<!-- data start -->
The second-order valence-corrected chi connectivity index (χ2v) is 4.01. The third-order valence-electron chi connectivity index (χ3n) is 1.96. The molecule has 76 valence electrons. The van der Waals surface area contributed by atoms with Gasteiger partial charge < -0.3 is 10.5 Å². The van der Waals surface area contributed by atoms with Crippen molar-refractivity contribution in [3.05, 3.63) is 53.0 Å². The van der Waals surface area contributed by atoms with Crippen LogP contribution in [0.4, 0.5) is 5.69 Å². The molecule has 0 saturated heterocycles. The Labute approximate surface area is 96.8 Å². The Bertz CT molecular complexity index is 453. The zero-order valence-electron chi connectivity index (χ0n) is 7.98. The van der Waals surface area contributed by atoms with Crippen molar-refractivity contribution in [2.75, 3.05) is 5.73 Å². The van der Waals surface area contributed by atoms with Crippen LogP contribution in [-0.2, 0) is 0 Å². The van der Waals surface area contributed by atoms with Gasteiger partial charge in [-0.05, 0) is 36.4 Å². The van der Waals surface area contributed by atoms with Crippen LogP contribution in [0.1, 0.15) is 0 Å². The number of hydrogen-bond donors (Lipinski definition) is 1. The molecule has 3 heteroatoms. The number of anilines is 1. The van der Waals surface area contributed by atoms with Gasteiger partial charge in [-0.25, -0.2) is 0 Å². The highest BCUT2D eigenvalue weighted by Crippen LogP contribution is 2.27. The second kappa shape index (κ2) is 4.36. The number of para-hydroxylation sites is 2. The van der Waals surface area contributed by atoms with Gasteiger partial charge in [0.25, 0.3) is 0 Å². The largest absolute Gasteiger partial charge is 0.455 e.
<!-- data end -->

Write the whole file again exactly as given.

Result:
The second-order valence-corrected chi connectivity index (χ2v) is 4.01. The third-order valence-electron chi connectivity index (χ3n) is 1.96. The molecule has 76 valence electrons. The van der Waals surface area contributed by atoms with Gasteiger partial charge < -0.3 is 10.5 Å². The van der Waals surface area contributed by atoms with Crippen molar-refractivity contribution in [3.05, 3.63) is 53.0 Å². The van der Waals surface area contributed by atoms with Crippen LogP contribution in [0.4, 0.5) is 5.69 Å². The molecule has 0 saturated heterocycles. The Labute approximate surface area is 96.8 Å². The Bertz CT molecular complexity index is 453. The zero-order valence-electron chi connectivity index (χ0n) is 7.98. The van der Waals surface area contributed by atoms with Crippen molar-refractivity contribution in [2.75, 3.05) is 5.73 Å². The van der Waals surface area contributed by atoms with Crippen LogP contribution in [-0.2, 0) is 0 Å². The van der Waals surface area contributed by atoms with Gasteiger partial charge in [-0.05, 0) is 36.4 Å². The van der Waals surface area contributed by atoms with Crippen LogP contribution in [0.1, 0.15) is 0 Å². The number of hydrogen-bond donors (Lipinski definition) is 1. The molecule has 3 heteroatoms. The number of anilines is 1. The van der Waals surface area contributed by atoms with Gasteiger partial charge in [-0.25, -0.2) is 0 Å². The highest BCUT2D eigenvalue weighted by Crippen LogP contribution is 2.27. The second kappa shape index (κ2) is 4.36. The number of para-hydroxylation sites is 2. The van der Waals surface area contributed by atoms with Gasteiger partial charge in [0.25, 0.3) is 0 Å². The largest absolute Gasteiger partial charge is 0.455 e.